Affective prompts probe the student’s feelings and attitude toward mathematics. This includes self-assessment: How is your math comprehension growing? What is easy for you, and what is most difficult?

For example:

“Have you heard that your brain keeps growing the more you use it? And that mistakes help you learn even more than when you get things right? How do these scientific discoveries affect your attitude toward math?”

Affective prompts support students in relating math to their own personal experience. They make math seem more “real” to students, more relevant to things they care about, more meaningful. Writing helps students take ownership of their math experience.

### Bonus: Quotation Prompts

When you’re looking for ways to prompt student writing, short quotations can be a great resource. I love quotations: Everything I might possibly want to say, someone else has already said it better than I ever could.

You can share one of your own favorite quotes or search for a new quip online. You may want to sample the tidbits on my blog’s Math and Education Quotations resource page.

For example:

“There are two ways to do great mathematics. The first is to be smarter than everybody else. The second way is to be stupider than everybody else — but persistent.”

—Raoul Bott, via The MacTutor History of Mathematics archive

Short-Response Prompts

Let students choose how they want to react to the quotation. Or offer one of the following questions:

• What did the author mean? Put the thought in your own words.
• Do you agree or disagree? Why?
• Is it a general principle, or only for specific situations? Describe a time when the quote might apply, or when it might not.
• Tell a time in your life when you lived up to the quotation — or when you wish you had.
• How does the quote relate to math, science, history, or another subject?

Research Prompts

Short exercises are great writing practice. But occasionally you may want to assign deeper essay topics, such as:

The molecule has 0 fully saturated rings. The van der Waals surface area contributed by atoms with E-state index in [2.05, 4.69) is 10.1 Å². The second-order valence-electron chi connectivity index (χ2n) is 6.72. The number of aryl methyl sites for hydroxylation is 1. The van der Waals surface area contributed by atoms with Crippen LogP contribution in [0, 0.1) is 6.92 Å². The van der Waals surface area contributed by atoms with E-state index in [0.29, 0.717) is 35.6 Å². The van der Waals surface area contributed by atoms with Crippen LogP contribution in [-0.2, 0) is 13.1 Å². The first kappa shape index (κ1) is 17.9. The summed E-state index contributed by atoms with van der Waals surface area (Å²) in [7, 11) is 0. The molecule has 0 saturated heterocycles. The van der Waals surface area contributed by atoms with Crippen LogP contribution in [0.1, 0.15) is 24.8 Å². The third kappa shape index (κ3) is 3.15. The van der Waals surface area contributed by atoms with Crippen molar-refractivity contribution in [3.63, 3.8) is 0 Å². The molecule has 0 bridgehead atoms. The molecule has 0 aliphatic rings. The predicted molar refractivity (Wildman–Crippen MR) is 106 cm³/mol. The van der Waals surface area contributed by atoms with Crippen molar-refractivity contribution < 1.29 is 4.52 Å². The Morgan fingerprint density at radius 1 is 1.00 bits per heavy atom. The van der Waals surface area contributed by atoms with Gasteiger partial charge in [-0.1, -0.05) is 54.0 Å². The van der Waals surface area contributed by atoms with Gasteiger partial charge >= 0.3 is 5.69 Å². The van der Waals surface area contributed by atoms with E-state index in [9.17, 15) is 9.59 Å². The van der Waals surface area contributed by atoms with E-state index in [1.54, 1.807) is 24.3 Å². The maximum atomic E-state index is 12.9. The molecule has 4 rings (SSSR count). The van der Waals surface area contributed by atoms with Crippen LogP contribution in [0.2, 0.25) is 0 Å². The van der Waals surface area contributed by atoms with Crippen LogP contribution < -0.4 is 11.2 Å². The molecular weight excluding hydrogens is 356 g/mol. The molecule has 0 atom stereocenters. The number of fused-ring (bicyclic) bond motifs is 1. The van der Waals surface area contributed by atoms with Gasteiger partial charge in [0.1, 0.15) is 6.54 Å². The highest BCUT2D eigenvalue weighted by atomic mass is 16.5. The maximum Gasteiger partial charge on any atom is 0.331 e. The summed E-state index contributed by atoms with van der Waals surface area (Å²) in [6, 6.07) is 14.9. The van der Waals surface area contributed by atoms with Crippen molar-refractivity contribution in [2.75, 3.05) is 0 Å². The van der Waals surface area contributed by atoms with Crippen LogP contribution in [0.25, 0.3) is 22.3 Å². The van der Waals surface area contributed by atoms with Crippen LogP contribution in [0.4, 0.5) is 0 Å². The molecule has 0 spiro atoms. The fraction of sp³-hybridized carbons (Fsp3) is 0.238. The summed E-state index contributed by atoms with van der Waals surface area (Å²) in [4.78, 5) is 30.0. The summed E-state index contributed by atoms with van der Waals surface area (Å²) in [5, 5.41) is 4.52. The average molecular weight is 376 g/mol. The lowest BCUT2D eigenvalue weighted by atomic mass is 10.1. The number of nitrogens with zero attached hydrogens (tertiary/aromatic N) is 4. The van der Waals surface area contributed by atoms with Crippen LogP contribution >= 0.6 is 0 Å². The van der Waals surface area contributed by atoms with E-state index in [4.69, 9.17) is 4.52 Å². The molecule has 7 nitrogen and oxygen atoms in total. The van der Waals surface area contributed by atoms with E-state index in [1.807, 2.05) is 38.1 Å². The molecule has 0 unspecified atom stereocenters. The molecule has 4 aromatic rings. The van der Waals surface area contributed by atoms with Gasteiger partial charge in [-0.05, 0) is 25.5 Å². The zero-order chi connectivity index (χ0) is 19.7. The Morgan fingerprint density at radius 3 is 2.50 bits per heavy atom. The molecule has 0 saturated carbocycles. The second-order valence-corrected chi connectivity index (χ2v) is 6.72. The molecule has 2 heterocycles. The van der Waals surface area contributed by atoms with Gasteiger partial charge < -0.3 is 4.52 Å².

• Look up the author’s name online. Who are/were they, and why do people care what they said?
• What have others said about the same topic? Search out a variety of quotes related to this one. How are they similar? How are they different?
• Does thinking about the quotation make you want to change anything, in yourself or in the world? How could you put that idea into action?

### Or Try a Dialogue Journal

Your student may prefer an alternate approach to math journaling.

In a dialogue journal, the child and adult alternate writing messages for the other to read. The child may ask a question, give an opinion, or react to a recent lesson. Then you might offer an answer, praise an insight, or encourage further investigation.

This process of give-and-take discussion may extend a math prompt over several days, allowing for greater depth of reasoning as you investigate the topic together. Math education is not a race. Take time to enjoy the journey of discovery.

A dialogue journal provides yet another tool in mentoring your children on their lifelong adventure of learning.

And it can be loads of fun.

Coming in Part 4: Responding to Your Child’s Math Writing.

This post is an excerpt from 312 Things To Do with a Math Journal, coming next week from Tabletop Academy Press. You can get the special pre-publication ebook edition at my publisher’s store, or preorder the ebook or paperback from your favorite online retailers. Read more about my playful math books here.

CREDITS: Photos by Nic Rosenau (top), Santi Vedrí, and Jonathan Borba on Unsplash.com.

This site uses Akismet to reduce spam. Learn how your comment data is processed.